We all benefit when young women have the encouragement they need to succeed in nontraditional fields like engineering and computer science and young men are supported in health sciences and teacher education. Our economy will be stronger when every student can find a job that fits him/her and every career is open to the widest possible pool of talent.
Do you know which CTE courses are nontraditional in Virginia?
The courses that schools must target in order to meet Perkins requirements are officially designated by the Office of Career and Technical Education Services every year and listed in the appendices to the CTERS User's Manual. Check through this quick list of nontraditional courses to make sure you know which ones qualify. It is not always obvious which courses are designated nontraditional and for which gender.
This is often easier said than done. In some small schools all teachers and administrators know each other and gladly cross-promote. In large schools or schools where CTE is cut off from other programs, this can be difficult. In some divisions, CTE teachers have worked hard to reach out to nontraditional students but still have trouble meeting their goals. Sometimes even when nontraditional students enroll, they don't have the social support or the academic preparation that they actually need to stay in programs to completion.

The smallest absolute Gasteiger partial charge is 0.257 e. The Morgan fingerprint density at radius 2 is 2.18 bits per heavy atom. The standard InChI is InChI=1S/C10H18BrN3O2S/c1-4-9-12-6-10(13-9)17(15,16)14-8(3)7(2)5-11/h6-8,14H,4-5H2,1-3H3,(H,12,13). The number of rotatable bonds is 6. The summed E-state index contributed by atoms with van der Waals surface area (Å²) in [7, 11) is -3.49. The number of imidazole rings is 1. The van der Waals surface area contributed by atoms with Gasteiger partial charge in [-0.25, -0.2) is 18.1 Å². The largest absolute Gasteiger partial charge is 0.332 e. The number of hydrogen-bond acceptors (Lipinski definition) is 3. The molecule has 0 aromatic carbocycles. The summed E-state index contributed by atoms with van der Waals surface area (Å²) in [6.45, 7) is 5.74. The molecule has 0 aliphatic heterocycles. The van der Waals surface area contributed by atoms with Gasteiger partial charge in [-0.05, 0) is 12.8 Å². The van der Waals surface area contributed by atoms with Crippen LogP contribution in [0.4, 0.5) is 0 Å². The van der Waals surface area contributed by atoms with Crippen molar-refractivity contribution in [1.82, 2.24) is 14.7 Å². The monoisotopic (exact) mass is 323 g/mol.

While "getting the word out" is clearly the essential first step to reaching nontraditional students, sometimes it takes more than this. If your CTE program has worked on improving outreach but still isn't seeing a rise in enrollment or if your school is successful in generating student interest and enrollment, but nontraditional students aren't sticking with the program to become completers, it's probably time to look for more help.
Root Causes for Success with Nontraditional StudentsAcademically proficient women are more likely to choose nontraditional careers, while the opposite is more predictive for men.
Summary of NAPE Root Causes Chart
Success in math, science, and technology courses increases the likelihood of women participating in nontraditional careers.
Elements of a bias-free curriculum include: relevancy, inclusive images and text, and hands-on instructional practice.
Females prefer learning experiences that they help to design, that are learner centered, and that involve them in a community.